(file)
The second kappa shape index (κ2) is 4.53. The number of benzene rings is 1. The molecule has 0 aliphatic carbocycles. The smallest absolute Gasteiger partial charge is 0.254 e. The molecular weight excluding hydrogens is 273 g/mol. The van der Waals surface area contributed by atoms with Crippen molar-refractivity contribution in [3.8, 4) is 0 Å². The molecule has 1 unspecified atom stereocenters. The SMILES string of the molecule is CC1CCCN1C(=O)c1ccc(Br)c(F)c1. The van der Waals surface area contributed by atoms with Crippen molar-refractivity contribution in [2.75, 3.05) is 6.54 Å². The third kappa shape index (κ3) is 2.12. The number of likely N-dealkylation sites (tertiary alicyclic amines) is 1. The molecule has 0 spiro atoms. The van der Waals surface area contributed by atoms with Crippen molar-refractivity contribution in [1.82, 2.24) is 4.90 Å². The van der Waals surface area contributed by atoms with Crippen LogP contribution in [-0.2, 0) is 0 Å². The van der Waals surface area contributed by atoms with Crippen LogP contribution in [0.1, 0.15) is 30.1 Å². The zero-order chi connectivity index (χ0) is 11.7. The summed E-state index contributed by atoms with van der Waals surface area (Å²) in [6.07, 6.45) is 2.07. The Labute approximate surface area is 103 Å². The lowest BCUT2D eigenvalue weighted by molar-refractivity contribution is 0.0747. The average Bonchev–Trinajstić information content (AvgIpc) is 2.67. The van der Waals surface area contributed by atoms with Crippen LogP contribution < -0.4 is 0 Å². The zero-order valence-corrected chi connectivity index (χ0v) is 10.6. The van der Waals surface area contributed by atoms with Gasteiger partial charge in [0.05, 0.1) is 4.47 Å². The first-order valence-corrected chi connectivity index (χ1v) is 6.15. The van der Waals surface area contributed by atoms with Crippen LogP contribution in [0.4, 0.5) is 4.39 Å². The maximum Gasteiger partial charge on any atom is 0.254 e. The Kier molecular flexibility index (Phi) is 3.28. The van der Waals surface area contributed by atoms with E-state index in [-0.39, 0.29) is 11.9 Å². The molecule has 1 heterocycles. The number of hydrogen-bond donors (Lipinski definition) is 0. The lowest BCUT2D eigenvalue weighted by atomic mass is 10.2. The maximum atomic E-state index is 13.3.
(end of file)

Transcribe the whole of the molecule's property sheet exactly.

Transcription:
The second kappa shape index (κ2) is 4.53. The number of benzene rings is 1. The molecule has 0 aliphatic carbocycles. The smallest absolute Gasteiger partial charge is 0.254 e. The molecular weight excluding hydrogens is 273 g/mol. The van der Waals surface area contributed by atoms with Crippen molar-refractivity contribution in [3.8, 4) is 0 Å². The molecule has 1 unspecified atom stereocenters. The SMILES string of the molecule is CC1CCCN1C(=O)c1ccc(Br)c(F)c1. The van der Waals surface area contributed by atoms with Crippen molar-refractivity contribution in [2.75, 3.05) is 6.54 Å². The third kappa shape index (κ3) is 2.12. The number of likely N-dealkylation sites (tertiary alicyclic amines) is 1. The molecule has 0 spiro atoms. The van der Waals surface area contributed by atoms with Crippen molar-refractivity contribution in [1.82, 2.24) is 4.90 Å². The van der Waals surface area contributed by atoms with Crippen LogP contribution in [-0.2, 0) is 0 Å². The van der Waals surface area contributed by atoms with Crippen LogP contribution in [0.1, 0.15) is 30.1 Å². The zero-order chi connectivity index (χ0) is 11.7. The summed E-state index contributed by atoms with van der Waals surface area (Å²) in [6.07, 6.45) is 2.07. The Labute approximate surface area is 103 Å². The lowest BCUT2D eigenvalue weighted by molar-refractivity contribution is 0.0747. The average Bonchev–Trinajstić information content (AvgIpc) is 2.67. The van der Waals surface area contributed by atoms with Crippen LogP contribution < -0.4 is 0 Å². The zero-order valence-corrected chi connectivity index (χ0v) is 10.6. The van der Waals surface area contributed by atoms with Gasteiger partial charge in [0.05, 0.1) is 4.47 Å². The first-order valence-corrected chi connectivity index (χ1v) is 6.15. The van der Waals surface area contributed by atoms with Crippen LogP contribution in [0.4, 0.5) is 4.39 Å². The maximum Gasteiger partial charge on any atom is 0.254 e. The Kier molecular flexibility index (Phi) is 3.28. The van der Waals surface area contributed by atoms with E-state index in [-0.39, 0.29) is 11.9 Å². The molecule has 1 heterocycles. The number of hydrogen-bond donors (Lipinski definition) is 0. The lowest BCUT2D eigenvalue weighted by atomic mass is 10.2. The maximum atomic E-state index is 13.3.